Low Budget Review Guy hit the road again, this time, not to eat Texas BBQ, but to experience one of Texas’ crown jewel cities for travel: San Antonio. But while most go for the River Walk, LBR set out to do some different things a bit off the beaten path. An interesting read indeed. Afterall, it cannot always be about the riverwalk.
Recently we took off down the road to San Antonio, a town much visited in the past. This trip was a little different than most—we were not headed to the famous River Walk and Margaritas. This is quite unusual for us, as we have often been there to enjoy the Old World-style ambiance of the river. This trip was focused on visiting the San Antonio Zoo.
We traveled down late on an afternoon and found a hotel just outside the 410 Loop. This was also unusual for us as over the years we had stopped staying overnight in San Antonio, making day trips instead. Hotels costs in The Alamo City are high, unjustifiably so, even outside of the city core. Plus San Antonio hits visitors with a hotel tax of approximately 18%. Outrageous. I guess they figure to stick-it to all the tourists to help fund city coffers, but what it has done, at least to us, is to cause us to drive down and back the same day—thus the city loses hotel, restaurant, and gasoline purchases at least from us.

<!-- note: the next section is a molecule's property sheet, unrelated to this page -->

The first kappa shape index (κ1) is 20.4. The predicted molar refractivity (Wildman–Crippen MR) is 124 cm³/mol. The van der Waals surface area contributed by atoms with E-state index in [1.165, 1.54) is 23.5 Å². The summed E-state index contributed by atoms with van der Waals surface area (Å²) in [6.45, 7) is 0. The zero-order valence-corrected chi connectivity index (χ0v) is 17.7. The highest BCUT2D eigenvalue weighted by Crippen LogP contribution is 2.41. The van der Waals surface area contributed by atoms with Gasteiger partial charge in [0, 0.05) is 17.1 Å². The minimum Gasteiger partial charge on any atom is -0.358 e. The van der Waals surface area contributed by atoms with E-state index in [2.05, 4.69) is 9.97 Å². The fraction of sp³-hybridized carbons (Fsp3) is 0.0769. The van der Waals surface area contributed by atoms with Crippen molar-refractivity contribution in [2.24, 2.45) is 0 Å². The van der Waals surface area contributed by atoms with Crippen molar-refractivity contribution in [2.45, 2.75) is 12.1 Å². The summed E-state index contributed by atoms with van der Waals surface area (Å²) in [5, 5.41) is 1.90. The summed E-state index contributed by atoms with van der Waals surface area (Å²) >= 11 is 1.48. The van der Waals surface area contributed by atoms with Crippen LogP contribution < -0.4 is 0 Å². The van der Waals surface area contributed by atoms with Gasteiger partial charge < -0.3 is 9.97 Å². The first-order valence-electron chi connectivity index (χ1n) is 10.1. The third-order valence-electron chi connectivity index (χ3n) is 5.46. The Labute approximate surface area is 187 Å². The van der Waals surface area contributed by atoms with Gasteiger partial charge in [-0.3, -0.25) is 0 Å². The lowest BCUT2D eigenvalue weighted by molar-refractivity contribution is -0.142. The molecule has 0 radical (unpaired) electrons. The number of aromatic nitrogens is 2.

After relaxing in the hotel for a while, I started reading the tourist brochures that I always pick up when I hit a new town. We were not going to the zoo until the next day, so we had some options for the evening. Instead of the usual River Walk or even El Mercado (great restaurants and shopping), we found a brochure for “Ghost Hunters” in the downtown area. Having watched the various “Ghost Hunting” TV shows we thought it would be something different and kinda cool. We had been on one years ago in Gettysburg, Pennsylvania and had really enjoyed it. No ghosts, but great history stories. So we figured, why not? San Antonio is over 3 hundred years old—gotta have a few ghosts….So reluctantly skipping the siren call from the Bingo Parlor next door to the hotel, we drove downtown San Antonio to meet our Ghost Guides. Parking was easy, at $10 –not cheap, but easy. We had a few minutes before meeting the rest of the group, so we stopped at The Menger Hotel for a drink at the Bar. For you history buffs, the Menger was where Teddy Roosevelt hung out, while recruiting the hard, tough Texans who would go on to fame as The Rough Riders. Small, dark, comfy, and with some Teddy memorabilia inside, the Menger Bar is very cool. Outside of one rowdy Texan at the bar (and how appropriate is that) the crowd at the bar was quiet and relaxed. A few minutes later, we were out the side door, and down the street, literally along the outside wall of the crumbling Mission De Valero—The Alamo. Going around the corner into Alamo Plaza, the lighting striking the façade of one of the world’s most recognized buildings was spectacular. I had seldom seen it at night, and it always takes my breath away.